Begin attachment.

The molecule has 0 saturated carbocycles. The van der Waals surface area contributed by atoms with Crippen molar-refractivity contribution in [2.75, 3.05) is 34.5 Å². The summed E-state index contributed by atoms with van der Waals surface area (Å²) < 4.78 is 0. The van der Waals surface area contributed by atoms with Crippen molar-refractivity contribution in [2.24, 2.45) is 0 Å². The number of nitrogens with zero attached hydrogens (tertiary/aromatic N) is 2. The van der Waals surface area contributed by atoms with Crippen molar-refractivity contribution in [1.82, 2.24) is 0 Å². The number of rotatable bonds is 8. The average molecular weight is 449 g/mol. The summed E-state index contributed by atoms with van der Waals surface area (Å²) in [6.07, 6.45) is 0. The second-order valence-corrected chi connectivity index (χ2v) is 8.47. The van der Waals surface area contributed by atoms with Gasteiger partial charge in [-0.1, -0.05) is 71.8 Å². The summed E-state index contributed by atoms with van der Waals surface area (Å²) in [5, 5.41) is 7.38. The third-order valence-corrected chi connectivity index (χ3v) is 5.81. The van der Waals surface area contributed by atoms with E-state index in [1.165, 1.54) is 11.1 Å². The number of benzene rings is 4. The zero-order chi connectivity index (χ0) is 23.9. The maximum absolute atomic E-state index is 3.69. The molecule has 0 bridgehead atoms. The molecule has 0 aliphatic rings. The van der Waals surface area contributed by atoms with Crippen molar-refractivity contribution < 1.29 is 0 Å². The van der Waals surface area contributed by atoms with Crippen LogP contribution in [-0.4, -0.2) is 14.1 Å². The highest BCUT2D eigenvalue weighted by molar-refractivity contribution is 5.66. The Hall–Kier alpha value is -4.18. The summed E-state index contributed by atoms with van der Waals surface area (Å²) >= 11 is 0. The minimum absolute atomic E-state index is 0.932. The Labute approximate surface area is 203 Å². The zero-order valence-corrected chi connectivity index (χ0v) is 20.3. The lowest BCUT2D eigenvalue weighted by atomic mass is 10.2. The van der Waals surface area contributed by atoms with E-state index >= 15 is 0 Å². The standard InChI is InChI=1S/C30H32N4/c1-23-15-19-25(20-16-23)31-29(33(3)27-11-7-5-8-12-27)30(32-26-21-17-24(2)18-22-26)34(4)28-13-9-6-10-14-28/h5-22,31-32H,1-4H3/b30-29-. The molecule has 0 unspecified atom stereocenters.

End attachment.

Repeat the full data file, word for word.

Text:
The molecule has 0 saturated carbocycles. The van der Waals surface area contributed by atoms with Crippen molar-refractivity contribution in [2.75, 3.05) is 34.5 Å². The summed E-state index contributed by atoms with van der Waals surface area (Å²) < 4.78 is 0. The van der Waals surface area contributed by atoms with Crippen molar-refractivity contribution in [2.24, 2.45) is 0 Å². The number of nitrogens with zero attached hydrogens (tertiary/aromatic N) is 2. The van der Waals surface area contributed by atoms with Crippen molar-refractivity contribution in [1.82, 2.24) is 0 Å². The number of rotatable bonds is 8. The average molecular weight is 449 g/mol. The summed E-state index contributed by atoms with van der Waals surface area (Å²) in [6.07, 6.45) is 0. The second-order valence-corrected chi connectivity index (χ2v) is 8.47. The van der Waals surface area contributed by atoms with Gasteiger partial charge in [-0.1, -0.05) is 71.8 Å². The summed E-state index contributed by atoms with van der Waals surface area (Å²) in [5, 5.41) is 7.38. The third-order valence-corrected chi connectivity index (χ3v) is 5.81. The van der Waals surface area contributed by atoms with E-state index in [1.165, 1.54) is 11.1 Å². The number of benzene rings is 4. The zero-order chi connectivity index (χ0) is 23.9. The maximum absolute atomic E-state index is 3.69. The molecule has 0 bridgehead atoms. The molecule has 0 aliphatic rings. The van der Waals surface area contributed by atoms with Crippen molar-refractivity contribution < 1.29 is 0 Å². The van der Waals surface area contributed by atoms with Crippen LogP contribution in [-0.4, -0.2) is 14.1 Å². The highest BCUT2D eigenvalue weighted by molar-refractivity contribution is 5.66. The Hall–Kier alpha value is -4.18. The summed E-state index contributed by atoms with van der Waals surface area (Å²) >= 11 is 0. The minimum absolute atomic E-state index is 0.932. The Labute approximate surface area is 203 Å². The zero-order valence-corrected chi connectivity index (χ0v) is 20.3. The lowest BCUT2D eigenvalue weighted by atomic mass is 10.2. The van der Waals surface area contributed by atoms with E-state index >= 15 is 0 Å². The standard InChI is InChI=1S/C30H32N4/c1-23-15-19-25(20-16-23)31-29(33(3)27-11-7-5-8-12-27)30(32-26-21-17-24(2)18-22-26)34(4)28-13-9-6-10-14-28/h5-22,31-32H,1-4H3/b30-29-. The molecule has 0 unspecified atom stereocenters.